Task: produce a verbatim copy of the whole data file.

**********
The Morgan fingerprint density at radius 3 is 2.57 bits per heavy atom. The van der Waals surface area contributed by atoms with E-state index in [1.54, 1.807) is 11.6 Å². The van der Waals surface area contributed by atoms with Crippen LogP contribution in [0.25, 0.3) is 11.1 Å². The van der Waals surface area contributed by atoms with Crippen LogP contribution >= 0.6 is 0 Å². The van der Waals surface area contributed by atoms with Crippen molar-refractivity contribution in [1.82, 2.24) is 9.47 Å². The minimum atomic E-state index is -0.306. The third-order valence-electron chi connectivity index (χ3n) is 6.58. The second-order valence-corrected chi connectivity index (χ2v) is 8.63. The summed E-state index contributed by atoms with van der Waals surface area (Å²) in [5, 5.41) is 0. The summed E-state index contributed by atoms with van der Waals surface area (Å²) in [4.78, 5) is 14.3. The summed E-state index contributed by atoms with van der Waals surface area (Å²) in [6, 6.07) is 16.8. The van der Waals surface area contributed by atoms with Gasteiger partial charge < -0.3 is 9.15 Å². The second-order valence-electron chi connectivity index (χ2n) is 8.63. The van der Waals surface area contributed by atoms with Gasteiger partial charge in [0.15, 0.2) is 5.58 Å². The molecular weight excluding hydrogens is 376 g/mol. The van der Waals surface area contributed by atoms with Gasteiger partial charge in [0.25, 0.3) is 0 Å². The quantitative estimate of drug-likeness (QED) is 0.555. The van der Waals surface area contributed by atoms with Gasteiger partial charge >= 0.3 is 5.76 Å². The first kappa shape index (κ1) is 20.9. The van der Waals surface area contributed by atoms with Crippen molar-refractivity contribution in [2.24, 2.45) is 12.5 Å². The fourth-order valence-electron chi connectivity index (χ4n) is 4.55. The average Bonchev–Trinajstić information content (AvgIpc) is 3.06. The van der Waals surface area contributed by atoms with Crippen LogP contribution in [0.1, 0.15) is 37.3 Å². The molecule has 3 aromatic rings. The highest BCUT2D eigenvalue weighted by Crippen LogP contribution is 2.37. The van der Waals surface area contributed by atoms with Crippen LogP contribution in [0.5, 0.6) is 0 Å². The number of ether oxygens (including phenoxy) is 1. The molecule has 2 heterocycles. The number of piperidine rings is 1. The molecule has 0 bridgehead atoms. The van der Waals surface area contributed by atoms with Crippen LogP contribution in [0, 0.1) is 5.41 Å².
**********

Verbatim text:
The Morgan fingerprint density at radius 3 is 2.57 bits per heavy atom. The van der Waals surface area contributed by atoms with E-state index in [1.54, 1.807) is 11.6 Å². The van der Waals surface area contributed by atoms with Crippen LogP contribution in [0.25, 0.3) is 11.1 Å². The van der Waals surface area contributed by atoms with Crippen LogP contribution >= 0.6 is 0 Å². The van der Waals surface area contributed by atoms with Crippen molar-refractivity contribution in [1.82, 2.24) is 9.47 Å². The minimum atomic E-state index is -0.306. The third-order valence-electron chi connectivity index (χ3n) is 6.58. The second-order valence-corrected chi connectivity index (χ2v) is 8.63. The summed E-state index contributed by atoms with van der Waals surface area (Å²) in [5, 5.41) is 0. The summed E-state index contributed by atoms with van der Waals surface area (Å²) in [4.78, 5) is 14.3. The summed E-state index contributed by atoms with van der Waals surface area (Å²) in [6, 6.07) is 16.8. The van der Waals surface area contributed by atoms with Gasteiger partial charge < -0.3 is 9.15 Å². The second-order valence-electron chi connectivity index (χ2n) is 8.63. The van der Waals surface area contributed by atoms with Gasteiger partial charge in [0.15, 0.2) is 5.58 Å². The molecular weight excluding hydrogens is 376 g/mol. The van der Waals surface area contributed by atoms with Gasteiger partial charge in [0.25, 0.3) is 0 Å². The quantitative estimate of drug-likeness (QED) is 0.555. The van der Waals surface area contributed by atoms with Gasteiger partial charge >= 0.3 is 5.76 Å². The first kappa shape index (κ1) is 20.9. The van der Waals surface area contributed by atoms with Crippen molar-refractivity contribution in [2.24, 2.45) is 12.5 Å². The fourth-order valence-electron chi connectivity index (χ4n) is 4.55. The average Bonchev–Trinajstić information content (AvgIpc) is 3.06. The van der Waals surface area contributed by atoms with Crippen LogP contribution in [0.1, 0.15) is 37.3 Å². The molecule has 3 aromatic rings. The highest BCUT2D eigenvalue weighted by Crippen LogP contribution is 2.37. The van der Waals surface area contributed by atoms with Crippen LogP contribution in [0.5, 0.6) is 0 Å². The number of ether oxygens (including phenoxy) is 1. The molecule has 2 heterocycles. The number of piperidine rings is 1. The molecule has 0 bridgehead atoms. The van der Waals surface area contributed by atoms with Crippen LogP contribution in [0, 0.1) is 5.41 Å².